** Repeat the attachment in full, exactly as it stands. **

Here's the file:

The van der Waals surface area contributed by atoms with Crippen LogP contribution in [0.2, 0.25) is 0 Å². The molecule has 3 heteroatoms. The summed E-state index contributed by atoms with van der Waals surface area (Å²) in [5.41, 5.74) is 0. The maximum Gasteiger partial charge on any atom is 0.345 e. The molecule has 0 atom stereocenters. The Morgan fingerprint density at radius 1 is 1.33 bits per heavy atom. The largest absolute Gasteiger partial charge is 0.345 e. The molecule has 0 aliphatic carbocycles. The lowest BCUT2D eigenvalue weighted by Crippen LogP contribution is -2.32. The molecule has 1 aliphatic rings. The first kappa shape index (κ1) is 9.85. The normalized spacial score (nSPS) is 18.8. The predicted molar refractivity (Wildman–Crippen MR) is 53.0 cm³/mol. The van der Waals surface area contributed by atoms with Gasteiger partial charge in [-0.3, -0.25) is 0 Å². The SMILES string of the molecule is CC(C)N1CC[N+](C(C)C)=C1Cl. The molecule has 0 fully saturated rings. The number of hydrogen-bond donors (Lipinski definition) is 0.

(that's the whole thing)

The van der Waals surface area contributed by atoms with Crippen LogP contribution in [0.2, 0.25) is 0 Å². The molecule has 3 heteroatoms. The summed E-state index contributed by atoms with van der Waals surface area (Å²) in [5.41, 5.74) is 0. The maximum Gasteiger partial charge on any atom is 0.345 e. The molecule has 0 atom stereocenters. The Morgan fingerprint density at radius 1 is 1.33 bits per heavy atom. The largest absolute Gasteiger partial charge is 0.345 e. The molecule has 0 aliphatic carbocycles. The lowest BCUT2D eigenvalue weighted by Crippen LogP contribution is -2.32. The molecule has 1 aliphatic rings. The first kappa shape index (κ1) is 9.85. The normalized spacial score (nSPS) is 18.8. The predicted molar refractivity (Wildman–Crippen MR) is 53.0 cm³/mol. The van der Waals surface area contributed by atoms with Gasteiger partial charge in [-0.3, -0.25) is 0 Å². The SMILES string of the molecule is CC(C)N1CC[N+](C(C)C)=C1Cl. The molecule has 0 fully saturated rings. The number of hydrogen-bond donors (Lipinski definition) is 0.